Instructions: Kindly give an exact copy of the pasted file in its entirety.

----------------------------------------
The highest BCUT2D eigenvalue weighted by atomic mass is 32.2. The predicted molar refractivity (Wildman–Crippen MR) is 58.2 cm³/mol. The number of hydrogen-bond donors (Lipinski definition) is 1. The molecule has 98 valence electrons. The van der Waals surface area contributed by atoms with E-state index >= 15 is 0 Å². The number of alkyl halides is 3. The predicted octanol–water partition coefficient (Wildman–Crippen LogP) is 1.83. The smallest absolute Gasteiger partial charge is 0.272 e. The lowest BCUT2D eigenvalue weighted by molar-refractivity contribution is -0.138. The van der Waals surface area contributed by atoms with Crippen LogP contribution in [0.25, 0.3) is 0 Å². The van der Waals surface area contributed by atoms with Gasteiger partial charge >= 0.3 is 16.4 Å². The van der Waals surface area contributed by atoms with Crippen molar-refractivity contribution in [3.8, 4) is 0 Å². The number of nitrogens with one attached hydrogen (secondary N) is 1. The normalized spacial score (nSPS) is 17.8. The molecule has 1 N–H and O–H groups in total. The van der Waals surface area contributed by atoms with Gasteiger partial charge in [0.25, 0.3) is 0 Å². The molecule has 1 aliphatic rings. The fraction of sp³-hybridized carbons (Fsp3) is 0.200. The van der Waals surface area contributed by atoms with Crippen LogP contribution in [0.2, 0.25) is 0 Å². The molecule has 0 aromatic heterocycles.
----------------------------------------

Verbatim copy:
The highest BCUT2D eigenvalue weighted by atomic mass is 32.2. The predicted molar refractivity (Wildman–Crippen MR) is 58.2 cm³/mol. The number of hydrogen-bond donors (Lipinski definition) is 1. The molecule has 98 valence electrons. The van der Waals surface area contributed by atoms with E-state index >= 15 is 0 Å². The number of alkyl halides is 3. The predicted octanol–water partition coefficient (Wildman–Crippen LogP) is 1.83. The smallest absolute Gasteiger partial charge is 0.272 e. The lowest BCUT2D eigenvalue weighted by molar-refractivity contribution is -0.138. The van der Waals surface area contributed by atoms with Crippen LogP contribution in [0.25, 0.3) is 0 Å². The van der Waals surface area contributed by atoms with Gasteiger partial charge >= 0.3 is 16.4 Å². The van der Waals surface area contributed by atoms with Crippen molar-refractivity contribution in [3.8, 4) is 0 Å². The number of nitrogens with one attached hydrogen (secondary N) is 1. The normalized spacial score (nSPS) is 17.8. The molecule has 1 N–H and O–H groups in total. The van der Waals surface area contributed by atoms with Gasteiger partial charge in [0.25, 0.3) is 0 Å². The molecule has 1 aliphatic rings. The fraction of sp³-hybridized carbons (Fsp3) is 0.200. The van der Waals surface area contributed by atoms with Crippen LogP contribution in [0.2, 0.25) is 0 Å². The molecule has 0 aromatic heterocycles.